Anyone with oak trees growing in their woodlots probably has noticed an extraordinary amount of acorns on the ground this fall. This bumper crop is known as a mast year. The term “mast” comes from the word “masticate”, meaning to chew, and refers to food. Acorns are known as hard mast, and are one of the two most important types of hard mast for wildlife in the New Hampshire woods, with beech nuts being the other.
Acorn crops tend to be highly variable, with a huge amount of acorns some years, and very few in other years. Studies show that during bumper crop years, which occur on average two out of ten years, there can be more than 250,000 acorns per acre. That translates into more than five acorns per square foot. During poor years, there may be only 20,000 to 65,000 acorns per acre, or an average of one acorn per square foot. What causes this occasional massive amount of acorn production? A common theory has to do with the critters that eat acorns. Since acorns are the key to perpetuating oaks, and acorns are so tasty to critters, if oaks produced steady acorn crops every year the populations of animals that eat them would stay steady as well. Fewer acorns would survive to become seedlings. The theory is that oaks occasionally produce huge amounts of acorns in order to overwhelm the animals that eat them, increasing the chances that some will survive.
So who eats the acorns? The list is long, and includes squirrels, chipmunks, voles, blue jays, eastern towhees, wood ducks, grouse, turkeys, deer, and bear. The animals that feed on acorns will go into winter with plenty of fat reserves, so should have a good chance at survival. As their populations increase, so will their predators. Not only will we likely see more squirrels, chipmunks, and turkeys next year, we’ll also see more of their predators – fox, fisher, bobcat, hawks, and owls to name a few.
One animal that will benefit from the bumper crop of acorns is the white-footed mouse. Unfortunately, the mouse is a host of the black-legged tick, which carries Lyme disease. If there’s a boom in the mouse population, we’ll also probably see a lot of ticks next year. (Let’s hope the foxes, hawks, and owls manage to eat plenty of mice.)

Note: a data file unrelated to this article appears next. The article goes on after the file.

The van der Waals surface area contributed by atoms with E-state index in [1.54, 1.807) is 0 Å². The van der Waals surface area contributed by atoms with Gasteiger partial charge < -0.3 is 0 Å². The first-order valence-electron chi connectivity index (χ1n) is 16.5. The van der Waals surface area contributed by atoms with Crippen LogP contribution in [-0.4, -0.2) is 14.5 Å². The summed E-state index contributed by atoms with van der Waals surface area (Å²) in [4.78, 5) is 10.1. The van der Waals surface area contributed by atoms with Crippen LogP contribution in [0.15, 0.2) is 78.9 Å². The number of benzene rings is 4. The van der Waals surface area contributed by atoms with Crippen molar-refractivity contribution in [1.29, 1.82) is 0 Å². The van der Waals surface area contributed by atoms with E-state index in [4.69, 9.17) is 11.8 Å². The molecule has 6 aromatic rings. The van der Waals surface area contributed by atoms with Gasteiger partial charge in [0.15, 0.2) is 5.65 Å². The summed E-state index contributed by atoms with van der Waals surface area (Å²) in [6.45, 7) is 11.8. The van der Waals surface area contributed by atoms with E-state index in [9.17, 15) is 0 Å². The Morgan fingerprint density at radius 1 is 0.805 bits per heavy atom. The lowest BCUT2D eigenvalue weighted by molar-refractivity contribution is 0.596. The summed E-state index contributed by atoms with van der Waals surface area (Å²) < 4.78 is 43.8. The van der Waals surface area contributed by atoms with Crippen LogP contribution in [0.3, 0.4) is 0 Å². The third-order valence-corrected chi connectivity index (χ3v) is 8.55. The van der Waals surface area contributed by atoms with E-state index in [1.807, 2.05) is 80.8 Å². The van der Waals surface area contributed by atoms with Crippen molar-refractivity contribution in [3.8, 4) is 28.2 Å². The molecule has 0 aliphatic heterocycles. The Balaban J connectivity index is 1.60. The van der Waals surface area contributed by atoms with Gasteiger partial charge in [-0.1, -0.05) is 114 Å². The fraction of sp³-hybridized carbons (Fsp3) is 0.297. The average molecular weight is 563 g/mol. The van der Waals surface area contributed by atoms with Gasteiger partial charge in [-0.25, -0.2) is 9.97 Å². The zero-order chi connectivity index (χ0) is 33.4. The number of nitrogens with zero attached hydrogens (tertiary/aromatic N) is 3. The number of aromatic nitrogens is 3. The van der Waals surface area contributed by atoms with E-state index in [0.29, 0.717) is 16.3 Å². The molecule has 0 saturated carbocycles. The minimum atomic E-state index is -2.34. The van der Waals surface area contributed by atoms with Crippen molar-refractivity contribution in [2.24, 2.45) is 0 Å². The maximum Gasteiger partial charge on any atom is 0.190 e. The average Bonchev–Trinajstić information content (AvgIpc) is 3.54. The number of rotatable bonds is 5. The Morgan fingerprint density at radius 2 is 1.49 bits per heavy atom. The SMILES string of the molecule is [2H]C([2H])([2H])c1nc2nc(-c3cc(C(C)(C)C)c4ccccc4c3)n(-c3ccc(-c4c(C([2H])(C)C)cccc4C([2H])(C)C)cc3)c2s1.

Despite the potential for the increase in ticks, a lot of wildlife that we enjoy benefit greatly from an abundance of acorns and we should perpetuate oaks where we can. We can manage our woodlots to produce more acorns by choosing oaks that are already good acorn producers, and harvest competing trees around them to increase the tree’s crown size, and thus the ability to produce acorns. We can also harvest our woodlots in a way that results in new oak seedlings. A shelterwood harvest opens up the canopy enough to allow adequate sunlight to reach the ground, while leaving good quality oaks to continue to grow, drop their acorns, and provide some shade. Acorns stand the best chance of survival and germination when they are buried about an inch deep in the soil. Ironically, blue jays and squirrels, which are some of the major predators of acorns, also help plant a lot of acorns when they bury them in the ground for later consumption, then don’t get around to eating them. Acorns can also be buried through the activity of logging equipment pressing acorns into the ground while traveling through the woods. This is best accomplished after the acorns have fallen and while the ground is unfrozen. (Soils should be dry and not saturated with water, in order to avoid unnecessary rutting and compaction.)
The oak is one of the most important trees in New Hampshire. Valued for timber as well as wildlife habitat, woodlot owners can do their part to help make sure there are plenty of oaks growing for the future. For advice on managing your woods for oak and acorn production, or forestry in general, contact the Grafton County Forester at 603-787-6944 or firstname.lastname@example.org.